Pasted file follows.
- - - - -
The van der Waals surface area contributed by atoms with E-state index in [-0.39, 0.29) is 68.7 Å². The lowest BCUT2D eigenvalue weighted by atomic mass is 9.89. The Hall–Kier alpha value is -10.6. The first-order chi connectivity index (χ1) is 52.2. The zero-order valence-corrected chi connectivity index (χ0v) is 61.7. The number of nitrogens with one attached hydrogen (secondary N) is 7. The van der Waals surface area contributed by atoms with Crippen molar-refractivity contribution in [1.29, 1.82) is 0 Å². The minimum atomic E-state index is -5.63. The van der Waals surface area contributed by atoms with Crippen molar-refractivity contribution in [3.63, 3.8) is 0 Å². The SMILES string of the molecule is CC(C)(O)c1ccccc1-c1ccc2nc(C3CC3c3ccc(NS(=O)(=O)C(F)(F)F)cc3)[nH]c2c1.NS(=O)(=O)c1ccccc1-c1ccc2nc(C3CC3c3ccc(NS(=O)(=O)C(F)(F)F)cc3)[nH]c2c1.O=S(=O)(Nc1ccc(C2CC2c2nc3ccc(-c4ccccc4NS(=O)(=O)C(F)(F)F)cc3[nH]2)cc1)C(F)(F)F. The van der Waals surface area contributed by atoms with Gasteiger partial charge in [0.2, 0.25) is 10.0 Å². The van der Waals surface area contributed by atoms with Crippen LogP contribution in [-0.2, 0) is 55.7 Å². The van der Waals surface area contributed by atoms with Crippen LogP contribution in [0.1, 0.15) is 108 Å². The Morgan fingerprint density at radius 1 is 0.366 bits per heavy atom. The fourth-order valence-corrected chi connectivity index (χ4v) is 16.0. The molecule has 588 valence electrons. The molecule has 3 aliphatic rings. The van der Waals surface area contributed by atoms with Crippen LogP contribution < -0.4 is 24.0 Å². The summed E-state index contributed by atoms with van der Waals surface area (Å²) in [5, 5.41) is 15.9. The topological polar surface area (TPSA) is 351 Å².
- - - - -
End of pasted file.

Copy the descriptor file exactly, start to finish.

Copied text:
The van der Waals surface area contributed by atoms with E-state index in [-0.39, 0.29) is 68.7 Å². The lowest BCUT2D eigenvalue weighted by atomic mass is 9.89. The Hall–Kier alpha value is -10.6. The first-order chi connectivity index (χ1) is 52.2. The zero-order valence-corrected chi connectivity index (χ0v) is 61.7. The number of nitrogens with one attached hydrogen (secondary N) is 7. The van der Waals surface area contributed by atoms with Crippen molar-refractivity contribution in [1.29, 1.82) is 0 Å². The minimum atomic E-state index is -5.63. The van der Waals surface area contributed by atoms with Crippen molar-refractivity contribution in [3.63, 3.8) is 0 Å². The SMILES string of the molecule is CC(C)(O)c1ccccc1-c1ccc2nc(C3CC3c3ccc(NS(=O)(=O)C(F)(F)F)cc3)[nH]c2c1.NS(=O)(=O)c1ccccc1-c1ccc2nc(C3CC3c3ccc(NS(=O)(=O)C(F)(F)F)cc3)[nH]c2c1.O=S(=O)(Nc1ccc(C2CC2c2nc3ccc(-c4ccccc4NS(=O)(=O)C(F)(F)F)cc3[nH]2)cc1)C(F)(F)F. The van der Waals surface area contributed by atoms with Gasteiger partial charge in [0.2, 0.25) is 10.0 Å². The van der Waals surface area contributed by atoms with Crippen LogP contribution in [-0.2, 0) is 55.7 Å². The van der Waals surface area contributed by atoms with Crippen LogP contribution in [0.1, 0.15) is 108 Å². The Morgan fingerprint density at radius 1 is 0.366 bits per heavy atom. The fourth-order valence-corrected chi connectivity index (χ4v) is 16.0. The molecule has 588 valence electrons. The molecule has 3 aliphatic rings. The van der Waals surface area contributed by atoms with Crippen LogP contribution < -0.4 is 24.0 Å². The summed E-state index contributed by atoms with van der Waals surface area (Å²) in [5, 5.41) is 15.9. The topological polar surface area (TPSA) is 351 Å².